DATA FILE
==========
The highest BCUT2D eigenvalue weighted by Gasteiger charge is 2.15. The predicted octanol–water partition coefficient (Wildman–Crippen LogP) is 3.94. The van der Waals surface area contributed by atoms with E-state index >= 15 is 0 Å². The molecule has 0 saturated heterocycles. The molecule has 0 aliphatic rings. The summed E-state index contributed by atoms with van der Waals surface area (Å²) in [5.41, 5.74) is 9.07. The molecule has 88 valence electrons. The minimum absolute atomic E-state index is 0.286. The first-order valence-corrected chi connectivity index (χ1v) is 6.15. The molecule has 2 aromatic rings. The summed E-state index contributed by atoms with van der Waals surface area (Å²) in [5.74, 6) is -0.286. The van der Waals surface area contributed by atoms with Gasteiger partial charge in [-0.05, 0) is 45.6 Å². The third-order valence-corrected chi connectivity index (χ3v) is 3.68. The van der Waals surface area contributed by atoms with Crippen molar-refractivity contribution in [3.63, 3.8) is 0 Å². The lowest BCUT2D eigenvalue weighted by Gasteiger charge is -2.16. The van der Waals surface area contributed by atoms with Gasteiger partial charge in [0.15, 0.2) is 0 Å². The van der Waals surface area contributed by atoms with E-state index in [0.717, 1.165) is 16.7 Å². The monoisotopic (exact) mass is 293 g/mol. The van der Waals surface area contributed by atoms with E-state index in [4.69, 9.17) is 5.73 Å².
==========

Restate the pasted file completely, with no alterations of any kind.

The highest BCUT2D eigenvalue weighted by Gasteiger charge is 2.15. The predicted octanol–water partition coefficient (Wildman–Crippen LogP) is 3.94. The van der Waals surface area contributed by atoms with E-state index >= 15 is 0 Å². The molecule has 0 saturated heterocycles. The molecule has 0 aliphatic rings. The summed E-state index contributed by atoms with van der Waals surface area (Å²) in [5.41, 5.74) is 9.07. The molecule has 88 valence electrons. The minimum absolute atomic E-state index is 0.286. The first-order valence-corrected chi connectivity index (χ1v) is 6.15. The molecule has 2 aromatic rings. The summed E-state index contributed by atoms with van der Waals surface area (Å²) in [5.74, 6) is -0.286. The van der Waals surface area contributed by atoms with Gasteiger partial charge in [-0.05, 0) is 45.6 Å². The third-order valence-corrected chi connectivity index (χ3v) is 3.68. The van der Waals surface area contributed by atoms with Crippen molar-refractivity contribution in [3.63, 3.8) is 0 Å². The lowest BCUT2D eigenvalue weighted by Gasteiger charge is -2.16. The van der Waals surface area contributed by atoms with Gasteiger partial charge in [0.15, 0.2) is 0 Å². The van der Waals surface area contributed by atoms with E-state index in [0.717, 1.165) is 16.7 Å². The monoisotopic (exact) mass is 293 g/mol. The van der Waals surface area contributed by atoms with E-state index in [4.69, 9.17) is 5.73 Å².